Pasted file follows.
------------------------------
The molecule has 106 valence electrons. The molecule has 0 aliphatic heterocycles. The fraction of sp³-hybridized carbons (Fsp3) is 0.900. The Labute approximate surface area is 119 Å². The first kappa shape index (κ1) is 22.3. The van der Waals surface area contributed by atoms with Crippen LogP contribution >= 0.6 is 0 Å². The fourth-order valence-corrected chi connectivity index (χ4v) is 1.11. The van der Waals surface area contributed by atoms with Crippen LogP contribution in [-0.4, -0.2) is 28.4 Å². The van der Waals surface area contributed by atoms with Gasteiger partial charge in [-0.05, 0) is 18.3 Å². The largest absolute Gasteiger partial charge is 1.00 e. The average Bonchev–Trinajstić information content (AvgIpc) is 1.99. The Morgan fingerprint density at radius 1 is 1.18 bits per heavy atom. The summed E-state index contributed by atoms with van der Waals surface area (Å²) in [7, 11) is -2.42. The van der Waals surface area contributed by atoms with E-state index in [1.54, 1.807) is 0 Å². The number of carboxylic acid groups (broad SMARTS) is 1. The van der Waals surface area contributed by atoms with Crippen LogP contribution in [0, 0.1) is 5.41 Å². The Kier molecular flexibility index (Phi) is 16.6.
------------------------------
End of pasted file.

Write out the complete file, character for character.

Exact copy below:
The molecule has 106 valence electrons. The molecule has 0 aliphatic heterocycles. The fraction of sp³-hybridized carbons (Fsp3) is 0.900. The Labute approximate surface area is 119 Å². The first kappa shape index (κ1) is 22.3. The van der Waals surface area contributed by atoms with Crippen LogP contribution >= 0.6 is 0 Å². The fourth-order valence-corrected chi connectivity index (χ4v) is 1.11. The van der Waals surface area contributed by atoms with Crippen LogP contribution in [-0.4, -0.2) is 28.4 Å². The van der Waals surface area contributed by atoms with Gasteiger partial charge in [-0.05, 0) is 18.3 Å². The largest absolute Gasteiger partial charge is 1.00 e. The average Bonchev–Trinajstić information content (AvgIpc) is 1.99. The Morgan fingerprint density at radius 1 is 1.18 bits per heavy atom. The summed E-state index contributed by atoms with van der Waals surface area (Å²) in [7, 11) is -2.42. The van der Waals surface area contributed by atoms with E-state index in [1.54, 1.807) is 0 Å². The number of carboxylic acid groups (broad SMARTS) is 1. The van der Waals surface area contributed by atoms with Crippen LogP contribution in [0, 0.1) is 5.41 Å². The Kier molecular flexibility index (Phi) is 16.6.